Jennymchua Week 4 Assignment
The purpose of Global AIDS: Myths and Facts is to educate readers on the politics, ethics, law, science, economics, medicine, and history of HIV/AIDS in order to stop the epidemic and keep those infected healthy and informed.
Preface, Introduction, Basics, and Conclusion
- TAC (Treatment Action Campaign) - launched December 1998; purpose = improve health care in South Africa and ensure treatment for those with HIV/AIDS
- AIDS epidemic isn't just medical - it's political and economical (need funding, public acknowledgement, mobilization)
- people don't want to exclude AIDS population when others say "we must prevent HIV"
- greatest setback = misinformation about pandemic and discussion of just medicinal, social, or economical viewpoints
- ignorance breeds racism, pessimism, and complacency
- HIV/AIDS is also a "privileged" disease because treatment is so expensive (i.e. Magic Johnson is a classic example)
- HIV/AIDS can best be countered through:
- preventative measures to protect uninfected
- treatment for those with advanced HIV
- sustained attack against poverty that piles on top of epidemic (intersectionality)
- takes average of 10 years for HIV --> AIDS
- most effective drugs (ARVs) stop HIV from replicating and "highly active antiretroviral therapy" to reduce virus
- risk = probability that someone will get HIV; vulnerability = populations that face socioeconomic factors
- author's intent is to create solidarity and unity in treatment/prevention (rich don't need to get any richer!)
- 70% of people with AIDS live and die in Sub-Saharan Africa
- association with AIDS and Africa is problematic because:
- Africans alone don't bear the responsibility/problem
- it wouldn't be right to not acknowledge the disease being widespread and a global crisis
- lots of health crises that happened when Europe invaded Africa (forced labor, uprooted families, labor migration, malnutrition, infectious diseases, etc.)
- when health care was available in Africa, it was first focused on white colonizers and no Africans had access to medical care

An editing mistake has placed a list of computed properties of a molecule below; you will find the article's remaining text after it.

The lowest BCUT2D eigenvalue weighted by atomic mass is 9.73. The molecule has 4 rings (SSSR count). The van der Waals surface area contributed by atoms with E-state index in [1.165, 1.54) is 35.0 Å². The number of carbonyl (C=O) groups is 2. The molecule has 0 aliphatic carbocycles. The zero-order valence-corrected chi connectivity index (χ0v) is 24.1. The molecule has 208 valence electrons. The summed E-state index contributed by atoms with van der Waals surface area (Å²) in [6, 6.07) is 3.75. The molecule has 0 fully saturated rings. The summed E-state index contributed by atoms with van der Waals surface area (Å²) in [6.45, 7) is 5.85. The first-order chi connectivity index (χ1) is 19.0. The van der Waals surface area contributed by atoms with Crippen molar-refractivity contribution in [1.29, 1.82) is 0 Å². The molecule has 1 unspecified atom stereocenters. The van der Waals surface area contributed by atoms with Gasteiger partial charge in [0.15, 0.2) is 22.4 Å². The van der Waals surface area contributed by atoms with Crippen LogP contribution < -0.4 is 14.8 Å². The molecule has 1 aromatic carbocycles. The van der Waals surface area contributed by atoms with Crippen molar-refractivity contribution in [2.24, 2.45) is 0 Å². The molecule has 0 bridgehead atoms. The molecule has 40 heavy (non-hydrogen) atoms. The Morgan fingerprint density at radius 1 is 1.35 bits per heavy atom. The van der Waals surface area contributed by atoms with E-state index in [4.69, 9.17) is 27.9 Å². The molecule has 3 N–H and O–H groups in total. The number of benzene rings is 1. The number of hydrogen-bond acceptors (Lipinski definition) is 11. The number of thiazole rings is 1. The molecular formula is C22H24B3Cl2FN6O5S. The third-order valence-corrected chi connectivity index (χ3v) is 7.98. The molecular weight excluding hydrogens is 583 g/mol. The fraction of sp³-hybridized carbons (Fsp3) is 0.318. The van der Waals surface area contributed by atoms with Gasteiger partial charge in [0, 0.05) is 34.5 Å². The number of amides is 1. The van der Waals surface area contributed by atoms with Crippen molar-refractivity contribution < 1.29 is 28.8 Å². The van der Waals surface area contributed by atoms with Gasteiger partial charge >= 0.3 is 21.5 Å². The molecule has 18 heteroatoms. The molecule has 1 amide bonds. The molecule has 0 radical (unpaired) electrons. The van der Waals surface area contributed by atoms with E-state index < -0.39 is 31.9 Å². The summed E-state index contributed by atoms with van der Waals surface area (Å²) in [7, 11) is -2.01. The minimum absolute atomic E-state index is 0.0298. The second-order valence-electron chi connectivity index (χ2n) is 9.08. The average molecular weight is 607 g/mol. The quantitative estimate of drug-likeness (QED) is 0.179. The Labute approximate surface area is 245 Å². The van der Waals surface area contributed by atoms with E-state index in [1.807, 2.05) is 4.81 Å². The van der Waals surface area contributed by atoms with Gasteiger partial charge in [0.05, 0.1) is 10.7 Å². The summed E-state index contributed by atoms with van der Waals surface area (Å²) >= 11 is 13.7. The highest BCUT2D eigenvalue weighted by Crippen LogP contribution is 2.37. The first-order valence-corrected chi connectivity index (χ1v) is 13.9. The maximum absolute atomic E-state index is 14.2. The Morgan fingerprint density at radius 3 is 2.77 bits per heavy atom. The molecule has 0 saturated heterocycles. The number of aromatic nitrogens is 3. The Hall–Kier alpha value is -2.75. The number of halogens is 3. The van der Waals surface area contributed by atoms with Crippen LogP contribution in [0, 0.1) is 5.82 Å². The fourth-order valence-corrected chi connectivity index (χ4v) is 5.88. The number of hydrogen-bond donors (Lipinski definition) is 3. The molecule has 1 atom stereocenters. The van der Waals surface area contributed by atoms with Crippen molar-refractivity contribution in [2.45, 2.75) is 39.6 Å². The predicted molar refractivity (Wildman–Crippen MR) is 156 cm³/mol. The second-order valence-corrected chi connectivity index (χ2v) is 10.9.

- poverty = weak infrastructure (both dependent on each other)
- Eastern Europe/Central Asia = highest growth rate of HIV/AIDS (mostly due to drug use/needles)
- China - due to injection drug use, poorly monitored blood supplies, and emerging sex industry; yet, China is many steps back in AIDS education than Africa
- Caribbean and Latin America - not as much as Eastern countries, but still on the rise
- Cuba is poor, but their government mobilized access to education and health care
- rates are still increasing in wealthy countries like USA, though it is still segregated by race and society
- marginalized communities do not get proper treatment either
- AIDS disaster that happened in Africa was coincidental; it could happen anywhere, the authors argue
- global action - no "safe" countries; places characterized by poverty and deep socioeconomic inequalities will, no doubt, turn into high prevalance areas
The HIV/AIDS epidemic is a global crisis that begs the attention from not only the medical community, but those who are well-versed in economics, politics, sociology, anthropology, and public health. It is an intersectional epidemic with roots in poverty and inequality, and the only way to truly tackle it is to understand its uprising and acknowledge its effects on marginalized communities. The previews to the book and Myth #1 attempt to dispel any labels that categorize it solely as a Black or poor issue.
Updated HIV Project Question
Is there a drug on the market that targets the HIV virus' gene expression? If so, what is its mechanism of action? If not, is there a way to model a gene expression-targeting drug for HIV at all?
- I consulted with my homework partner Annika Dinulos via text one time about the assignment and briefly at the end of the lab period on Thursday, February 6.
- I consulted with my homework partner Nick Yeo via text one time about our updated question for the HIV project.
- The book I read and analyzed for the purpose of this assignment was Global AIDS: Myths and facts: tools for fighting the AIDS pandemic.
- Except for what is noted above, this individual journal entry was completed by me and not copied from another source.
- Irwin, A. C., Millen, J. V., & Fallows, D. (2003). Global AIDS: myths and facts: tools for fighting the AIDS pandemic. South End Press.
- OpenWetWare (2020). BIOL368/S20:Week 4. Retrieved Februrary 9, 2020, from https://openwetware.org/wiki/BIOL368/S20:Week_4.
My user page
- BIOL368/S20:Week 1
- BIOL368/S20:Week 2
- BIOL368/S20:Week 3
- BIOL368/S20:Week 4
- BIOL368/S20:Week 5
- BIOL368/S20:Week 6
- BIOL368/S20:Week 8
- BIOL368/S20:Week 9
- BIOL368/S20:Week 10
- BIOL368/S20:Week 11
- BIOL368/S20:Week 13
- BIOL368/S20:Week 14
- jennymchua Week 2 Assignment
- jennymchua Week 3 Assignment
- jennymchua Week 4 Assignment
- jennymchua Week 5 Assignment
- jennymchua Week 6 Assignment
- jennymchua Week 7 Assignment
- jennymchua Week 8 Assignment
- jennymchua Week 10 Assignment
- jennymchua Week 11 Assignment
- jennymchua Week 13 Assignment
- jennymchua Week 14 Assignment
- BIOL368/S20:Class Journal Week 1
- BIOL368/S20:Class Journal Week 2
- BIOL368/S20:Class Journal Week 3
- BIOL368/S20:Class Journal Week 4
- BIOL368/S20:Class Journal Week 5
- BIOL368/S20:Class Journal Week 6
- BIOL368/S20:Class Journal Week 8
- BIOL368/S20:Class Journal Week 9
- BIOL368/S20:Class Journal Week 10
- BIOL368/S20:Class Journal Week 11
- BIOL368/S20:Class Journal Week 13
- BIOL368/S20:Class Journal Week 14